Cold applied modified bitumen applications are an alternative that use an asphaltic based adhesive that is rolled onto the substrate prior to installation of the membrane. Cold applied applications offer the same modified bitumen wearing surface, but with fewer fumes than a traditional torch applied application. Modified bitumen roofs are excellent for mitigating air movement, as the multiple layers are impermeable to air, and therefore are not subject to billowing like mechanically fastened single-ply systems. Liquid applied roof membranes form a continuous membrane and are excellent for mitigating air movement, and are not subject to billowing, as they are installed directly on the insulation. However, the fumes of liquid applied membranes should be considered, as different formulations may exceed desirable VOC levels in occupied buildings.
Single-ply membranes tolerate a wide variety of attachment methods and are able to be both adhered and mechanically attached. The types of adhesives can vary from melted asphalt (with fleece-backed membranes) to various types of commercial adhesives manufactured for specific single-ply membrane types. Although product specific, single-ply adhesives release fewer hazardous fumes during installation, in contrast to those emitted by asphalt-based products. These adhesives do not require heating or torching for application, and generally come in pails or canisters and can be installed with a roller or a spray attachment. Single-ply adhesives are generally less messy and can be quicker to install than traditional asphaltic-based products. Mechanical attachment of single-ply systems uses fasteners to install both the insulation layers and the membrane.
The fasteners must be continuous through each layer and into the structural roof deck for securement. The number of fasteners will depend on project specific requirements, but typically for a mechanically attached system, there is a minimum of six fasteners per 4-foot-by-8-foot insulation board, and additional fasteners for membrane attachment, which can lead to a substantial number of fasteners penetrating and creating thermal bridges within the roof assembly. It is important to note that most systems require mechanical attachment of the first layer of insulation, even if the specified system is to be adhered. However, by burying the fasteners within the system, and adding adhered layers of insulation and membrane on top of the mechanically attached insulation layer, the interior air loss and thermal bridging is significantly reduced. Location of fasteners in the insulation below a liquid applied membrane should be a consideration, as thermal bridging can still be a concern.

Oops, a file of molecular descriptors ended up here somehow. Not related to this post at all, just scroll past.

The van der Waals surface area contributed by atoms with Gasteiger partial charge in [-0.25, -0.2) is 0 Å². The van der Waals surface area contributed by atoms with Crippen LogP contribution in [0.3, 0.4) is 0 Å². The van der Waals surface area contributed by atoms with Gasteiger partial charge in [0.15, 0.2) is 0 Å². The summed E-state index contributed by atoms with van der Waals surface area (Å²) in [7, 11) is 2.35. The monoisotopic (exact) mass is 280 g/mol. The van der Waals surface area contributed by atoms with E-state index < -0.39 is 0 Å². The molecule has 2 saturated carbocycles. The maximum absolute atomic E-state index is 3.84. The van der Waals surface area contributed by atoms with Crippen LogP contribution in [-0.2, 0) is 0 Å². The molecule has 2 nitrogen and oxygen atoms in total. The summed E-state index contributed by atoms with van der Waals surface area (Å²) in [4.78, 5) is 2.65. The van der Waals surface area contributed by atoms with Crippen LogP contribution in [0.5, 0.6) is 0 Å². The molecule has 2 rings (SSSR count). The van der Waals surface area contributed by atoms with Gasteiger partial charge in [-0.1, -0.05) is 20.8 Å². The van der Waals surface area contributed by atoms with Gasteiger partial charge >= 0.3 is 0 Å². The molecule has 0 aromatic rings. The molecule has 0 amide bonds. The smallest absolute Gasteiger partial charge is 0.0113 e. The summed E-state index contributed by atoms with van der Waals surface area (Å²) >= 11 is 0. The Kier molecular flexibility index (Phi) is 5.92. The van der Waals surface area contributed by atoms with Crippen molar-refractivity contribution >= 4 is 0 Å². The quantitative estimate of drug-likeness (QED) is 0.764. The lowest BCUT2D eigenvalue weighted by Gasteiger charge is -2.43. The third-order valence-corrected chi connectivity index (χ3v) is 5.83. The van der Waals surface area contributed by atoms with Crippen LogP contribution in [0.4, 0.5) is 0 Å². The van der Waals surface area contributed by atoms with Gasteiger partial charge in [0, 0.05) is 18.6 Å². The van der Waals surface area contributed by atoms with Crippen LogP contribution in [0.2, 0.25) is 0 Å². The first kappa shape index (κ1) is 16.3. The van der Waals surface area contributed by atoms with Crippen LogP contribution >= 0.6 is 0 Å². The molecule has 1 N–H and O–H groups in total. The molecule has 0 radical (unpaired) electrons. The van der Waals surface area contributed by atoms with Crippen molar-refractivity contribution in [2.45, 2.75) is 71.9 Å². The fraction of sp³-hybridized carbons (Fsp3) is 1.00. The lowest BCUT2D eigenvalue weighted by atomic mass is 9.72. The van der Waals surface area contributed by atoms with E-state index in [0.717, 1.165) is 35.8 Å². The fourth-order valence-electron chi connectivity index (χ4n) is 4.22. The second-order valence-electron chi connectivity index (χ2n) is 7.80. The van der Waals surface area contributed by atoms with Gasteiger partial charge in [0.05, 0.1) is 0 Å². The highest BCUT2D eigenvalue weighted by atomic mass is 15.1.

Insulation is a critical part of any roofing assembly as it contributes to the overall energy efficiency of the building. According to a study completed by ICF International in 2021, roofing assemblies installed to current energy code requirements as compared to those installed prior to 2015, result in whole building energy savings of 2-11 percent.3 The study found that savings increase for colder climates and are highest for building types with large roof-to-floor ratios such as schools and hospitals. The effectiveness of roof insulation is determined by its R-value, which is a measure of thermal resistance. The higher the R-value, expressed per inch, the better the thermal performance of the insulation and its effectiveness at maintaining interior temperatures.
The most common roof insulation materials are polyiso, XPS, and EPS, each with different chemical compositions and material properties. Polyiso has the highest R-value at 5.7 per inch, followed by XPS with an R-value of 4.7 per inch and EPS with an R-value of 3.6 per inch. Higher R-value per inch means less material is required to achieve the desired insulating value. The thickness of the overall installation can have an impact on the overall design of the roof system. It is an industry standard for roof flashings to extend a minimum of 8-inches past the completed installation. Flashing heights are of particular importance at mechanical curbs and parapets. For a new construction installation, it is possible to raise the heights of the curbs and parapet walls to the desired height, however, in an existing building, this can be problematic.
Lightweight insulating concrete (LWIC) is an alternate type of insulation where EPS boards are encapsulated in a slurry coat of insulating concrete, then the membrane, and overburden would be placed on top of the LWIC. The R-value of the system and overall thickness are tailored to each unique project. LWIC can be advantageous for use with slope limitations because a desired slope can be achieved with the LWIC system. There are also no gaps within the installation, such as between standard insulation boards, and fasteners are not required to attach the LWIC, so there is limited thermal and air loss within the system.